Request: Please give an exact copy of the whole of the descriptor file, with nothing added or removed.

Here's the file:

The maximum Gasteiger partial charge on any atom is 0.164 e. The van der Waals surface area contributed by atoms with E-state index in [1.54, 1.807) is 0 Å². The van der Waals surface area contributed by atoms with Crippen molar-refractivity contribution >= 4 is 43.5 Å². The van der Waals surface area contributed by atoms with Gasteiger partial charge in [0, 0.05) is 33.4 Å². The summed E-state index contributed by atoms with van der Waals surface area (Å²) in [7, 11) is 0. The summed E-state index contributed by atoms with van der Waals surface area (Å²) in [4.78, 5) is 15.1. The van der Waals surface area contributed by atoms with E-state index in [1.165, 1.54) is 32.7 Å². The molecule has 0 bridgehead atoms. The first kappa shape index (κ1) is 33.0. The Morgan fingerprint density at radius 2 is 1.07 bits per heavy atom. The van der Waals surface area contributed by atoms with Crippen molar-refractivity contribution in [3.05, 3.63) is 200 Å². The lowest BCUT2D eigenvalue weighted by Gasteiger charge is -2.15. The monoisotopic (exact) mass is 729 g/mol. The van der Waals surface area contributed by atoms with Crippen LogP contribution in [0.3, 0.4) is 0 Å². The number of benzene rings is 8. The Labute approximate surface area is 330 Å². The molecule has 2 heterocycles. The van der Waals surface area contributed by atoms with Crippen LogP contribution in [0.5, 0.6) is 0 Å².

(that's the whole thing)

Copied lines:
The maximum Gasteiger partial charge on any atom is 0.164 e. The van der Waals surface area contributed by atoms with E-state index in [1.54, 1.807) is 0 Å². The van der Waals surface area contributed by atoms with Crippen molar-refractivity contribution >= 4 is 43.5 Å². The van der Waals surface area contributed by atoms with Gasteiger partial charge in [0, 0.05) is 33.4 Å². The summed E-state index contributed by atoms with van der Waals surface area (Å²) in [7, 11) is 0. The summed E-state index contributed by atoms with van der Waals surface area (Å²) in [4.78, 5) is 15.1. The van der Waals surface area contributed by atoms with E-state index in [1.165, 1.54) is 32.7 Å². The molecule has 0 bridgehead atoms. The first kappa shape index (κ1) is 33.0. The Morgan fingerprint density at radius 2 is 1.07 bits per heavy atom. The van der Waals surface area contributed by atoms with Crippen molar-refractivity contribution in [3.05, 3.63) is 200 Å². The lowest BCUT2D eigenvalue weighted by Gasteiger charge is -2.15. The monoisotopic (exact) mass is 729 g/mol. The van der Waals surface area contributed by atoms with Crippen LogP contribution in [0.3, 0.4) is 0 Å². The number of benzene rings is 8. The Labute approximate surface area is 330 Å². The molecule has 2 heterocycles. The van der Waals surface area contributed by atoms with Crippen LogP contribution in [0.5, 0.6) is 0 Å².